Anxiety and coronavirus: how to cope
Are you struggling with anxiety in response to the coronavirus at the moment? It’s completely natural to feel this way – with so much negative news, in can be difficult to think about anything else.
Live updates from websites, 24-hour streaming from news channels, endless posts on social media, along with empty shelves and panicked loved ones, as well as financial fears for those who are unable to work at the moment, can really take their toll.
Research has revealed that long-term stress can impact our immune system so it’s clear that keeping calm is key to keeping well. With this in mind, we’ve teamed up with Mike Ward, a psychotherapist and senior consultant at the London Anxiety Clinic, to explain the simple strategies you can employ to soothe anxiety surrounding coronavirus during this time.
It’s okay to feel anxious
When you’re feeling anxious, it’s often unhelpful to hear someone telling you to calm down. But, as Mike explains, it’s important to know that the way you’re feeling is completely natural.
“Most anxiety comes from having a strong element of uncertainty,” he explains. “Once you have a level of uncertainty, you can feel a lack of control. This makes us anxious.
“We’re creatures of habit. At the moment nearly every fabric of our society is being challenged – from our health and work to family, socialising and availability of food. Our habits are being changed overnight and it takes time to adjust to that.”
Thankfully, there are plenty of strategies that we can employ to bring back a level of control into our lives. The first thing to think about is your level of media consumption. The reporting of coronavirus is on a scale that we’ve never seen before and the constant minute-by-minute updates from news organisations can make us very anxious.
“Limit your exposure to these websites – perhaps to just once a day,” suggests Mike. “Go to the government website to ensure you’re armed with the facts and limit it to that. It’s very easy to get caught up in the endless TV and conversation on social media, but this can make us very anxious.”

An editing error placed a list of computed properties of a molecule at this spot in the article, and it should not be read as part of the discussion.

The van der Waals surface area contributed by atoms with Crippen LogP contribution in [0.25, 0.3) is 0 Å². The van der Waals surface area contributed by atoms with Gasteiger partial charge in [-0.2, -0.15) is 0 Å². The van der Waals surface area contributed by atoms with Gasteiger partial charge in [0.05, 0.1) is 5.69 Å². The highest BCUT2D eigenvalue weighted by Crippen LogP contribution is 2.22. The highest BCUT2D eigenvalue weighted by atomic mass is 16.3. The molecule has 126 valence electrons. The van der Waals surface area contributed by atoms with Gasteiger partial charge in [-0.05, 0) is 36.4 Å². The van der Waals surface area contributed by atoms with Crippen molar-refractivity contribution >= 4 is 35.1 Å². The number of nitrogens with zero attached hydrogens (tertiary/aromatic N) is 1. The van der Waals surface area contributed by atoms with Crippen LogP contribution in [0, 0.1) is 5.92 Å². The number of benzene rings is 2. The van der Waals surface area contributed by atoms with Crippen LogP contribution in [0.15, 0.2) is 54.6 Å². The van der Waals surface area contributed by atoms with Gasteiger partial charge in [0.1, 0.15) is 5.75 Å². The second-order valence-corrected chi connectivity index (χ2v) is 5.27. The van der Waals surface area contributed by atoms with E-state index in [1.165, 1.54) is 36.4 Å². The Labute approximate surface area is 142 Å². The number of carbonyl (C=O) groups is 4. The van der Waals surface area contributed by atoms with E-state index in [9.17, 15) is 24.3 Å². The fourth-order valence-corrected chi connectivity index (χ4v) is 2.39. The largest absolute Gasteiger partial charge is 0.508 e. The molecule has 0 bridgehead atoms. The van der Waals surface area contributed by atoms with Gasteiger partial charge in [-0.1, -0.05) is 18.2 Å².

You’re not alone
With an increasing shift to working from home and self-isolation, it’s very easy to feel lonely and isolated at the moment. Thankfully, we have the technology to help us through.
“While we are physically isolated, we’re actually very much all in this together,” says Mike. “Social contact is important, even though it’s not face to face. Talking over the phone, Facetiming and Skype are really good ways to stay in touch with your friends and family.”
Enjoying a coffee at home while Skyping a friend can be one way to negotiate absent coffee mornings, while discussing a film with a glass of wine over Facetime can be a good replacement for a girls’ night in. The key is to stay in touch.
“When you are chatting, make sure you talk about day-to-day normal things,” says Mike. “Make an effort to engage with this. Whether it’s what you had for dinner, or a TV programme you’ve seen, it’s important to think about things other than the news.”
Focus on what you can do
Along with staying in touch with friends, it’s important to think about what you can do more widely in your community. As Mike explains, a sense of community can really help to ease feelings of anxiety.
“A sense of camaraderie and community spirit is really important,” he says. “Whether it’s helping a neighbour or a parent get their shopping, or supporting a local business. Look at what can be done to help.”
An increasing number of community-support groups are being set up in light of the coronavirus. These efforts can help support elderly and vulnerable people in your community through a weekly shop or collecting prescriptions. Covid-19 Mutual Aid UK is leading the movement and its website can help you to find local projects in your area.
It’s not just about the daily essentials either. Many hobbies will now be put on hold, which can have negative impacts on our social and mental health.
“Many people are finding that they can no longer go to the gym, or their yoga class or singing group,” says Mike. “Think about if there’s a way you can all still get together online. It’ll really help you to feel good and keep you in touch with others.”
Look after yourself
It’s very important we look after ourselves when we’re feeling anxious. It’s easy to skip meals or comfort eat, but keeping a good daily routine will give us back a sense of control and do wonders for our health.
Good gut health and its beneficial bacteria are increasingly being linked to our mental health. With this in mind, enjoying a well-balanced diet that includes pre- and probiotics (like kefir, kimchi and sourdough) can help to boost our gut health. We have a number of resources online, while Liz’s Good Gut Guide is packed with gut-friendly recipes and inspiration to boost your health.
“Don’t forget to look after your nervous system either,” says Mike. “When we’re anxious, our nervous system is on high alert and can be detrimental to our immune system. Read books, watch films – just do anything that can help you to relax.”
Keep active with Stronger, Slimmer You
Liz has plenty of easy exercise and wellbeing ideas in her e-book, A Stronger, Slimmer You. Download your copy today for your complete guide to exercising and eating your way to good wellbeing.